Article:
What is to be done? It is necessary to avoid both genocide in IHK and war with India. But limiting Pakistan’s Kashmir policy to ultimately unavailing diplomacy and ‘lawfare’, is equivalent to a progressive surrender to India-created facts in IHK.
There are no risk-free or cost-free policy options for Pakistan on Kashmir. A de facto surrender would entail an existential cost for Pakistan. This situation has been brought about by India’s blind arrogance and obduracy, and Pakistan’s accumulated short-term and short-sighted policies.
It is tempting to say that Pakistan is in no position to take up such a challenge given its parlous state today. However, an integrated and mutually reinforcing six-track Kashmir policy could render the seemingly impossible possible.
The first track would, within the framework of UN resolutions, seek to restore dialogue with India in pursuance of a negotiated and principled Kashmir settlement in regular consultation with the Kashmiri resistance leadership. A likely Indian refusal to respond would contrast with Pakistan’s constructive and peaceful approach.
The second track would seek to deter India from its current policies in IHK which include gross human rights violations, torture, and likely genocide according to the Genocide Convention of 1948 and the Genocide Alert issued by Genocide Watch on Aug 11, 2019, only six days after Aug 5.
The third track would be to ensure the survival of legitimate Kashmiri resistance, including armed resistance, to Indian annexation, black laws, atrocities and genocide. This is entirely legitimate according to international law, including UN resolutions. However, to remain legitimate such resistance must forbid all acts of terror against unarmed civilians.
A fourth track would need to address any division of Kashmiri opinion between the Pakistan and azadi options on the basis of a proper understanding of Article 257 of the Pakistan Constitution. This reconciles the two options within the Pakistan option and denies India an opportunity to divide Kashmiri opinion. But it would require Kashmiri trust in Pakistan’s fidelity to its own constitutional obligation to the Kashmiri people.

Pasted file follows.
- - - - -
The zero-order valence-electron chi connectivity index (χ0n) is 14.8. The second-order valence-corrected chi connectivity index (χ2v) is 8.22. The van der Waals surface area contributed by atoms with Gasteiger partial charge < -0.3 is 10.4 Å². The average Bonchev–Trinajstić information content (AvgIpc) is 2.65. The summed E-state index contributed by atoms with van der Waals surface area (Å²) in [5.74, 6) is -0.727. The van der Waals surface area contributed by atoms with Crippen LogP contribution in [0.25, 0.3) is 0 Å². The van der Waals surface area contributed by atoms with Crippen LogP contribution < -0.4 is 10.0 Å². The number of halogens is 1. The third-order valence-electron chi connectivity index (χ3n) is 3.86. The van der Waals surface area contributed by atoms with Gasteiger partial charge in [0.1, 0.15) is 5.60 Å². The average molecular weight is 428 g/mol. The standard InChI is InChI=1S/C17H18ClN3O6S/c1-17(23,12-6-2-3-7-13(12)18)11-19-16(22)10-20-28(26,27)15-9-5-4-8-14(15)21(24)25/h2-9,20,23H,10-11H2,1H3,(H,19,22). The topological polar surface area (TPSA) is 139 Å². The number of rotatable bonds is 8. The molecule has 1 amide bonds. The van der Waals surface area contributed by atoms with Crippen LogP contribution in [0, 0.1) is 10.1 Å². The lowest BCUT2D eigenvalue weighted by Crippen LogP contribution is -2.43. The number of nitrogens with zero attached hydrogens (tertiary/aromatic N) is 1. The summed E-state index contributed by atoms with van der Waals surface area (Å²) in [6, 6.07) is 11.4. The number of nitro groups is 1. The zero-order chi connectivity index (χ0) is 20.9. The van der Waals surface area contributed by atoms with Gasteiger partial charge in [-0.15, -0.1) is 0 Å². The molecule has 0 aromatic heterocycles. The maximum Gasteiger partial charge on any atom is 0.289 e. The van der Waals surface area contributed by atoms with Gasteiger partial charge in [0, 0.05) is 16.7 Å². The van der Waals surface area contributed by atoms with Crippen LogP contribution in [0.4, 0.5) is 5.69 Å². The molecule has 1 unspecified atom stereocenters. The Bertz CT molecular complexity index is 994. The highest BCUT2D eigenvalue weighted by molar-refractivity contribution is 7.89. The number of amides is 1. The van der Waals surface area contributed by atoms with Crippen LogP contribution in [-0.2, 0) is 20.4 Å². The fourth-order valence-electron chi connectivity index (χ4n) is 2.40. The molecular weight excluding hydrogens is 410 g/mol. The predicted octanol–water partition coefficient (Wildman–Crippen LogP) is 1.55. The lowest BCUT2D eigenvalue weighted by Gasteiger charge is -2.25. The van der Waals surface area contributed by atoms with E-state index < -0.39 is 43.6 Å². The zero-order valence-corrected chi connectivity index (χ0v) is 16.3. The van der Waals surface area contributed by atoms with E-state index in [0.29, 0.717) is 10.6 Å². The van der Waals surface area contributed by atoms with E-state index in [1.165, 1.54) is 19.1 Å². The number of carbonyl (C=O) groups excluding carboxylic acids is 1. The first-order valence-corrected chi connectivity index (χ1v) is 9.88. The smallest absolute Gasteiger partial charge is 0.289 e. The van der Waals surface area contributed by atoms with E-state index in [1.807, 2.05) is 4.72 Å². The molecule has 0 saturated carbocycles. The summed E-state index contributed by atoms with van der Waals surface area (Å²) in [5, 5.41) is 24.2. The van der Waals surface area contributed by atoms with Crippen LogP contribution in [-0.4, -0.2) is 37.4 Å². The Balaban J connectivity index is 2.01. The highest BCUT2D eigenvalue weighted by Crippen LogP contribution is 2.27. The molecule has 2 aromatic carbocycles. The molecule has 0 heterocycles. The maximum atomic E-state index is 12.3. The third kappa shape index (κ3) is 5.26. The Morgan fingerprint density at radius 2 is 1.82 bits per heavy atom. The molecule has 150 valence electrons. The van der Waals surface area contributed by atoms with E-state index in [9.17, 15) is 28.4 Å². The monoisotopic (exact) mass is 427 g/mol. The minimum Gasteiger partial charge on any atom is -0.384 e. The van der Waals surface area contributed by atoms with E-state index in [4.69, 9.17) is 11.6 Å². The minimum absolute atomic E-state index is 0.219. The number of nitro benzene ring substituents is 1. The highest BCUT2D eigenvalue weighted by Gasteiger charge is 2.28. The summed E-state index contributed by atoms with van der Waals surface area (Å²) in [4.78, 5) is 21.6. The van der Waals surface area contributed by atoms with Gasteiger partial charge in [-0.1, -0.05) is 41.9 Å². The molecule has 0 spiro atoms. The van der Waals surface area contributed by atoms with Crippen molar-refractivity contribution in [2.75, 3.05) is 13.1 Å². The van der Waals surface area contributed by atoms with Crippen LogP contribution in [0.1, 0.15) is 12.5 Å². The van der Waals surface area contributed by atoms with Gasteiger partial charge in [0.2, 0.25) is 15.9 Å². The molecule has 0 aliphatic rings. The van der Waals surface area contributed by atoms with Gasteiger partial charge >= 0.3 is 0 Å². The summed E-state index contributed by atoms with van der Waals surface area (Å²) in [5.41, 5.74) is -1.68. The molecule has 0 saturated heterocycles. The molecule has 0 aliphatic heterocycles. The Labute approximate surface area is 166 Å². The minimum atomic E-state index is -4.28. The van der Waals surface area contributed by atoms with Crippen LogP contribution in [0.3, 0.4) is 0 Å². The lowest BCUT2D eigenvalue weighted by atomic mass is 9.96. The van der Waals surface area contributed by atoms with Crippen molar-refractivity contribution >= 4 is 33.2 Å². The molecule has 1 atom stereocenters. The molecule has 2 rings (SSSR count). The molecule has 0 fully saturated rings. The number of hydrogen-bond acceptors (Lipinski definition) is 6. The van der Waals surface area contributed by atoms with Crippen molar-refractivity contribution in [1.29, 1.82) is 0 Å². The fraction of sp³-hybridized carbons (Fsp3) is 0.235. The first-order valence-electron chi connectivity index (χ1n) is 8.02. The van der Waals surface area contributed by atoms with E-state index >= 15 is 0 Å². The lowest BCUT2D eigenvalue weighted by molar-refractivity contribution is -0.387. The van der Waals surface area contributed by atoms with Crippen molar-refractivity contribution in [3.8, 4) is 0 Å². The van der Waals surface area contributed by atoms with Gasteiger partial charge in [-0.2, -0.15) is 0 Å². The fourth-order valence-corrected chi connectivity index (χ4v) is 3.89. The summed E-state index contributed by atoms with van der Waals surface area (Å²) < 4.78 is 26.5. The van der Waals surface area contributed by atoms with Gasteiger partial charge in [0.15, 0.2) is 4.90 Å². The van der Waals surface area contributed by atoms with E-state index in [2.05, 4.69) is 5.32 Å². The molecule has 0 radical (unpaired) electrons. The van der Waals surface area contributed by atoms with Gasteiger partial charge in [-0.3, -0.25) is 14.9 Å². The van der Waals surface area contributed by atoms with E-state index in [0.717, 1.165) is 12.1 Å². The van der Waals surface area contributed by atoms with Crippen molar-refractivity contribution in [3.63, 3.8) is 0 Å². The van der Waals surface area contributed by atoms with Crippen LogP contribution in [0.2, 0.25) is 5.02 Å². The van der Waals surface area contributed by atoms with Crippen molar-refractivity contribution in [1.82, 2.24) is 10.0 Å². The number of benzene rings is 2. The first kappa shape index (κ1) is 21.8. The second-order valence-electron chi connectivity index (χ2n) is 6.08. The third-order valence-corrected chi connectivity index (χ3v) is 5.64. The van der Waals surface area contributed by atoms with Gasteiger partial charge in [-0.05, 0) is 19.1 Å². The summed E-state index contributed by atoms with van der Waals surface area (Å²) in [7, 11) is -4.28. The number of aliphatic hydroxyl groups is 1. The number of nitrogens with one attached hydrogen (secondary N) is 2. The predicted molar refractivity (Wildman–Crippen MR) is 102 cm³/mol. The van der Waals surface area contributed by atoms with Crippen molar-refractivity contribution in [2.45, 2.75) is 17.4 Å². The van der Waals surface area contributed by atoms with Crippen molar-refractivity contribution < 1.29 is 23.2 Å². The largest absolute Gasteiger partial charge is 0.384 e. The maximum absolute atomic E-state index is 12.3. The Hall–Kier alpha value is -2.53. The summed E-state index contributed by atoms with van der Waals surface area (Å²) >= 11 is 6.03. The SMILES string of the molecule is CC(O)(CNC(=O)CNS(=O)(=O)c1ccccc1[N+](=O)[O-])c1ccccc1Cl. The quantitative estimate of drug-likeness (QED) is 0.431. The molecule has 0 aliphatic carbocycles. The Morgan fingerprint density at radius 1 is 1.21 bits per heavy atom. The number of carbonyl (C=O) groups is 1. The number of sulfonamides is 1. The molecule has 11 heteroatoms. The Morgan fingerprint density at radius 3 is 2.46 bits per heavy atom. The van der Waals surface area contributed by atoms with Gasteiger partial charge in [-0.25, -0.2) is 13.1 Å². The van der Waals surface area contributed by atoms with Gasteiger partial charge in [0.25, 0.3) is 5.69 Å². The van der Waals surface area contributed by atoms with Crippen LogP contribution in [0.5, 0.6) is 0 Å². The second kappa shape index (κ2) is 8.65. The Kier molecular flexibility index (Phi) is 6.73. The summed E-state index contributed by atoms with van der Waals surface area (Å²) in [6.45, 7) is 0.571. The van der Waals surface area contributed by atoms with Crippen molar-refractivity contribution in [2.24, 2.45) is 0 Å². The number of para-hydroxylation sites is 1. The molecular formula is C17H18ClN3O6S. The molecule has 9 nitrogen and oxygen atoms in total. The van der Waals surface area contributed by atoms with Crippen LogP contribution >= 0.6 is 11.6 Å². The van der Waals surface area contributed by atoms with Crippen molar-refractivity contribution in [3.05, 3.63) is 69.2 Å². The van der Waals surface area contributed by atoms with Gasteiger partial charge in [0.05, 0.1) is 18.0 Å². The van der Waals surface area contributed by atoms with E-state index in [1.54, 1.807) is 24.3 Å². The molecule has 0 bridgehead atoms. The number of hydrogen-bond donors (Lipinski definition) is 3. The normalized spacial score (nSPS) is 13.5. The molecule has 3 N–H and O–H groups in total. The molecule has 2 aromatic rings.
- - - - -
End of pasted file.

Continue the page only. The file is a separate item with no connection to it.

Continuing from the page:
A fifth track would involve an intensification of Pakistan’s diplomacy on behalf of (i) a principled and negotiated Kashmir settlement verifiably acceptable to Kashmiri opinion, especially in the Valley; (ii) Kashmiri political and human rights protections in order to avoid unthinkable outcomes which the current situation is rapidly sliding towards; and (iii) making the international community aware of its existential stake in restraining India.
The sixth track would integrate the five tracks into a comprehensive national transformation policy. This would transform Pakistan’s image, maximise its policy options, and render its voice far more resonant in the capitals of the world.
This is indeed a humongous task. But Kashmir has become an existential challenge for Pakistan along with climate change, nuclear conflict, dysfunctional governance, food and water insecurity, pandemics, etc. This task can never be cost and risk-free. But avoiding it risks Pakistan’s existence.
Such a policy recommendation will have to be fleshed out in detail to build an informed and rational consensus on the way forward. Existential challenges can be unique opportunities.
The writer is a former ambassador to the US, India and China and head of UN missions in Iraq and Sudan.
Published in Dawn, September 26th, 2020